House committee fears gap in industrial capability to power laser weapons | WHAT REALLY HAPPENED X-Frame-Options: DENY X-Frame-Options: SAMEORIGIN

House committee fears gap in industrial capability to power laser weapons

The House Armed Services Committee adopted an amendment into its markup of the fiscal 2022 defense policy bill that would make the Pentagon report on its investment strategy for developing power and thermal management systems that enable laser weapons.

“The [c]ommittee notes with concern the recent decision by a major defense contractor to exit the Directed Energy Mobile Short-Range Air Defense program following repeated failure of its power and thermal management system,” the amendment, submitted by Rep. James Langevin (D-Rhode Island), states.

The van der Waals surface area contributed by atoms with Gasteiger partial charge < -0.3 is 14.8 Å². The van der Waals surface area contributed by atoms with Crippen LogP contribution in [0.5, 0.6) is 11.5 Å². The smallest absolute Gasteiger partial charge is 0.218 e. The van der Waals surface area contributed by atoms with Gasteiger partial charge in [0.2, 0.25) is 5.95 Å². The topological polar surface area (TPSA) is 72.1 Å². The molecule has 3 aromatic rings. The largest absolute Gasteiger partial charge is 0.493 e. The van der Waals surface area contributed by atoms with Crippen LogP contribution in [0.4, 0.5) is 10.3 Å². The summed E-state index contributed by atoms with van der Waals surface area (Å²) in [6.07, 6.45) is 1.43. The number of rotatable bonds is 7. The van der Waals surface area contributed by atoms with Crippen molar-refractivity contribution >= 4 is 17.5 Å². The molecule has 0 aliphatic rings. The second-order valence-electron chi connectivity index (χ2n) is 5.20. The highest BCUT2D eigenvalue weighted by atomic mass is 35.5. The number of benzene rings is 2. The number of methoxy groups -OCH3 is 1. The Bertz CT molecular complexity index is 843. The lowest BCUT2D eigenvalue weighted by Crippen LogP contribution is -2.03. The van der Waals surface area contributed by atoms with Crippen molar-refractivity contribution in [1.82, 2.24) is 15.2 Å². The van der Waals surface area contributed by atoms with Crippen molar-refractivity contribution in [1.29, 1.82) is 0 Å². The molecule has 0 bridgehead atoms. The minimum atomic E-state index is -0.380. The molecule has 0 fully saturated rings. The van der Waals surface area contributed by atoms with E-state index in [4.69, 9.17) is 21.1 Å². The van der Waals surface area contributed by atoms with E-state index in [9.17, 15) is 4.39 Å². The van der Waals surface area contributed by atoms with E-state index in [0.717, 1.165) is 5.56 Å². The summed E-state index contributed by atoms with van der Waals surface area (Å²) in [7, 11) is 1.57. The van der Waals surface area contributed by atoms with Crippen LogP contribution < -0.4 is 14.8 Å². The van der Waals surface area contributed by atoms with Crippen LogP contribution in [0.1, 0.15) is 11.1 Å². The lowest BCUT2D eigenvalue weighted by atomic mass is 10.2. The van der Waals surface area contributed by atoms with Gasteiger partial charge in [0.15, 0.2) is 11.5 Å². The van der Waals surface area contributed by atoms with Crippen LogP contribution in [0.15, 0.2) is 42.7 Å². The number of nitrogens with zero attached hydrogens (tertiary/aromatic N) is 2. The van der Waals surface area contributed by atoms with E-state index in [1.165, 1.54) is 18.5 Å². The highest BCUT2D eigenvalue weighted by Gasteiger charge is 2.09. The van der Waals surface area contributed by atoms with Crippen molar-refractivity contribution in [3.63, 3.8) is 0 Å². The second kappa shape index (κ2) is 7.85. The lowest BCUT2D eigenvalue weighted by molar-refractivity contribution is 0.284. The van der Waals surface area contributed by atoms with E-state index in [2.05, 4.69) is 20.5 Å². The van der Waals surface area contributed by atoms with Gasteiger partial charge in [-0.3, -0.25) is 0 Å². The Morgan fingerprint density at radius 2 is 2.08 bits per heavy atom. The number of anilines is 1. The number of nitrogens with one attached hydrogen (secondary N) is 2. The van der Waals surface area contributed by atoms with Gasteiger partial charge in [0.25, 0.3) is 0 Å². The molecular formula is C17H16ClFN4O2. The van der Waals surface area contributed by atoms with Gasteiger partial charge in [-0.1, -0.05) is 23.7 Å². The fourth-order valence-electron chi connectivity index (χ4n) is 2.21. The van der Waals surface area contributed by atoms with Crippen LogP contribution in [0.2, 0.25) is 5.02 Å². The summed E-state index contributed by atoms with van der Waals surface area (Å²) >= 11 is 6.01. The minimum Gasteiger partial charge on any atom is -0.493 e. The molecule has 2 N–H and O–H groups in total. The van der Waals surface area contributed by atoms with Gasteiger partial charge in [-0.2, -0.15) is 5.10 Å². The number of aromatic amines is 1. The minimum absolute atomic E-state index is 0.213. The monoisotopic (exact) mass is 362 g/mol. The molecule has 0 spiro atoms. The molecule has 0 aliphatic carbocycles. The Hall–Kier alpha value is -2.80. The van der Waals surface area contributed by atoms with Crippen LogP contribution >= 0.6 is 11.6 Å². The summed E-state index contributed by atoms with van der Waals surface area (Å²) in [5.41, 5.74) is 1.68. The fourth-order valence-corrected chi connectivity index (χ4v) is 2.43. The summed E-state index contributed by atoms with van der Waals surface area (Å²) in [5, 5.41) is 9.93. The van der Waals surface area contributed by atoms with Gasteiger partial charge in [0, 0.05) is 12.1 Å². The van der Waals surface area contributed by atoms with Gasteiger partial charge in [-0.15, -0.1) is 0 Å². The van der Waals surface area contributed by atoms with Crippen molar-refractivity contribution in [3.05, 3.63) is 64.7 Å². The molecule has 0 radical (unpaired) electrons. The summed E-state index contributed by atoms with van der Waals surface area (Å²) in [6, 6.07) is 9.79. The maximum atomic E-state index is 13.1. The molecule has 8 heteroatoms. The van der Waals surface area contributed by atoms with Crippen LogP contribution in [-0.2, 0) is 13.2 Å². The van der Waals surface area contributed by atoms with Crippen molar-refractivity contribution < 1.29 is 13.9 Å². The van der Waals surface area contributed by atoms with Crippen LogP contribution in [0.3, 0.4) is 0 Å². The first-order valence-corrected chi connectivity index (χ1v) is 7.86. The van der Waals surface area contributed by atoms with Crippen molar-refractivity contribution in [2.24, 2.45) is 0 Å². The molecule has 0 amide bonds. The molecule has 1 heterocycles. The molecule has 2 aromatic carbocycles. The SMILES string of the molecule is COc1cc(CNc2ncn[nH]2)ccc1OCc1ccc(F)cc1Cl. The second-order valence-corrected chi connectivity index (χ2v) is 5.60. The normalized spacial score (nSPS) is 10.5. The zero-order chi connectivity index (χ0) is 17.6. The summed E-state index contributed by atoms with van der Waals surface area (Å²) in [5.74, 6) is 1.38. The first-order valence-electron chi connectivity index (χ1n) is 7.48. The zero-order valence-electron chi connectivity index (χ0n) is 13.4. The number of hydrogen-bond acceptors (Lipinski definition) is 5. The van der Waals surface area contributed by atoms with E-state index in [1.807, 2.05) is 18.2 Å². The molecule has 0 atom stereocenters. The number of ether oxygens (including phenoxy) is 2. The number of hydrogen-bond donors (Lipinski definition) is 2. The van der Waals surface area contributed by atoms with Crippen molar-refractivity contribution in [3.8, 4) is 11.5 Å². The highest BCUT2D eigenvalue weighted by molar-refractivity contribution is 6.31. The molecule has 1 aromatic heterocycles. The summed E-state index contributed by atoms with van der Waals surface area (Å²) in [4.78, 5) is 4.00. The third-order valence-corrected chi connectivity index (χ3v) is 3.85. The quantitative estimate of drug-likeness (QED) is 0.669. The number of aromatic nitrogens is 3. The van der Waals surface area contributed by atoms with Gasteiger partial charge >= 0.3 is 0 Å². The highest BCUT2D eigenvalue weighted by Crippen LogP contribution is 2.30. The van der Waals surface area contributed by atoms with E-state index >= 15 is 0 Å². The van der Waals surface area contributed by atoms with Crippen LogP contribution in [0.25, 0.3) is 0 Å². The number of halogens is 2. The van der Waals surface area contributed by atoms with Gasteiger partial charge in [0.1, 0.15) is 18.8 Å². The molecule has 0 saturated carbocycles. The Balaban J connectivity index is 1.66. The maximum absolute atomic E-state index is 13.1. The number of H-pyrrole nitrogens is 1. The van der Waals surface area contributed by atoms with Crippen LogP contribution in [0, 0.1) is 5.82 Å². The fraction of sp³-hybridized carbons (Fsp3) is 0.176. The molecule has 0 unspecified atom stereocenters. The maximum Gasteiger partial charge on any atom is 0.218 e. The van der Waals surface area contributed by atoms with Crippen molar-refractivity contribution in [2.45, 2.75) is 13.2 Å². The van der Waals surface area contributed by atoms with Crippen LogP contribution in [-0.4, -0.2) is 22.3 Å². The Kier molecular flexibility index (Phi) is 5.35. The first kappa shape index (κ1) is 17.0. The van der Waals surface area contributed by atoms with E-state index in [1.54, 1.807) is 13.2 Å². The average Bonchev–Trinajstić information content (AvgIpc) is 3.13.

Defense News first reported Northrop Grumman was no longer in the running to build a DE Maneuver-SHORAD prototype for the U.S. Army.

While testing the 50-kilowatt laser module on the weapon late last year, a fire broke out related to the power and thermal management system integrated onto the platform. Similar problems cropped up at a checkout of the system in January ahead of shoot-off schedule for the spring at Ft. Sill, Oklahoma.

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